The U.S. government said on Sunday it would resume military evacuation flights to the United States for badly injured Haitian earthquake victims after a four-day suspension over cost and treatment questions.
The White House said the flights were expected to begin again within 12 hours. Medical workers in Haiti had said the suspension put seriously injured patients at risk.
"Having received assurances that additional capacity exists both here and among our international partners, we determined that we can resume these critical flights," White House spokesman Tommy Vietor said in a statement.
On a more positive note, food distribution to quake survivors, which has been chaotic at times in recent weeks, went more smoothly on Sunday using a coupon system that targeted women as recipients of the rations.
Nearly three weeks after the magnitude 7.0 earthquake killed up to 200,000 Haitians and left up to 1 million more homeless, a huge international relief operation has been struggling to help injured and hungry survivors.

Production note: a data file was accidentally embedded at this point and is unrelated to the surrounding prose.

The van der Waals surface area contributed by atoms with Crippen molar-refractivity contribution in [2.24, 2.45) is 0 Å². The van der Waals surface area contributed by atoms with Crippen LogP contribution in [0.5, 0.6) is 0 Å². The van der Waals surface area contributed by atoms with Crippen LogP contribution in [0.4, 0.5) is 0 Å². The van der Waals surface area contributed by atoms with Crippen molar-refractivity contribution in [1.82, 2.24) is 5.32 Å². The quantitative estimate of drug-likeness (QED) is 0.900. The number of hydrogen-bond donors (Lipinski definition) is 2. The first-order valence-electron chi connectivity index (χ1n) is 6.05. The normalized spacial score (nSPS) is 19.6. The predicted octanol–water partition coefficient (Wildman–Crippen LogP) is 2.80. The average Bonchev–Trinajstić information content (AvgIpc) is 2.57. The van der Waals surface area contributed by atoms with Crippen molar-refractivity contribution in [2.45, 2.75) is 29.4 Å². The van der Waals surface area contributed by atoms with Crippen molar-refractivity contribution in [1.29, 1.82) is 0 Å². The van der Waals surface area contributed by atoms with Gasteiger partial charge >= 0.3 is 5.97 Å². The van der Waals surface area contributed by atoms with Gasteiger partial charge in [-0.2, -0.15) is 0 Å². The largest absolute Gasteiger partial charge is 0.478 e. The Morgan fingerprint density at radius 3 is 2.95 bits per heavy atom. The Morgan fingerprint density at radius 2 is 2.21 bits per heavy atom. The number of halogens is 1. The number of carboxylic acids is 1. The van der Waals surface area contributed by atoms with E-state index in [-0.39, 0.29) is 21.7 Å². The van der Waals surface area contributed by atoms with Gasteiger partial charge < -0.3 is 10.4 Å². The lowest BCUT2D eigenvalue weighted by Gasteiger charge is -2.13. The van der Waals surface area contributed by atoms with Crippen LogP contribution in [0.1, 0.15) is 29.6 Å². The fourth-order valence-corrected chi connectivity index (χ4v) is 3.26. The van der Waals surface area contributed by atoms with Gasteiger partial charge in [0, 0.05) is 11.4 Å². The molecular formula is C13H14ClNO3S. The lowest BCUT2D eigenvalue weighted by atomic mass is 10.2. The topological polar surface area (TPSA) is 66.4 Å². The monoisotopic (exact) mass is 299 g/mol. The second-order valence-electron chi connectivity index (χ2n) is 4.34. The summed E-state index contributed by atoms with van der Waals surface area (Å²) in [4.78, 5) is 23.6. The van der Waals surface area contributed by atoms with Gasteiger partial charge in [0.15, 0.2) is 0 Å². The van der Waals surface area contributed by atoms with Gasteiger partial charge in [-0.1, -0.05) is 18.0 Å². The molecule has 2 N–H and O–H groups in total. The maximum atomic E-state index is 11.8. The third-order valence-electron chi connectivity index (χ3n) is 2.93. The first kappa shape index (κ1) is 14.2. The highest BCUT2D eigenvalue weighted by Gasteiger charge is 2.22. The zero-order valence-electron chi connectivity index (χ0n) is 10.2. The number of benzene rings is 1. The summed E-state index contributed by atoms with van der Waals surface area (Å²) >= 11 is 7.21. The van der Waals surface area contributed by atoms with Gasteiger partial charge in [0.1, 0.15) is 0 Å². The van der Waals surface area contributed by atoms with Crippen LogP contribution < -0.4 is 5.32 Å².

Hundreds of patients have already been evacuated to the United States for treatment, most to Florida hospitals. But Florida's governor had asked the federal government to share the burden, triggering a halt in the Medevac flights.
The White House statement on Sunday said patients were being identified for transfer, doctors were making sure it was safe for them to fly and that pediatric care was being prepared aboard the aircraft where needed.
The state of Florida is identifying hospitals to receive the patients, Vietor added.
He said Haiti's government had estimated there were more than 200,000 injuries from the Jan. 12 quake.
A coupon-based system to feed the masses of homeless earthquake victims was expanded in Port-au-Prince on Sunday.
More than 200 U.S. troops fanned out around a sprawling refugee camp in the capital's Champs de Mars plaza at dawn for the distribution of 1,650 bags of rice.
The rice was given only to women who had received numbered coupons from relief workers who had identified those most in need in the sprawling camp, said Jacques Montouroy of the Catholic Relief Services group running the distribution.
"You have to install discipline. ... This is the only way for food to trickle down to everybody," said Montouroy.
In recent weeks, some food handouts turned unruly and violent, with mobs of hungry, desperate quake survivors overwhelming aid workers and their U.N. peacekeeper escorts.
Related news reports:Last Mod: 01 Şubat 2010, 14:57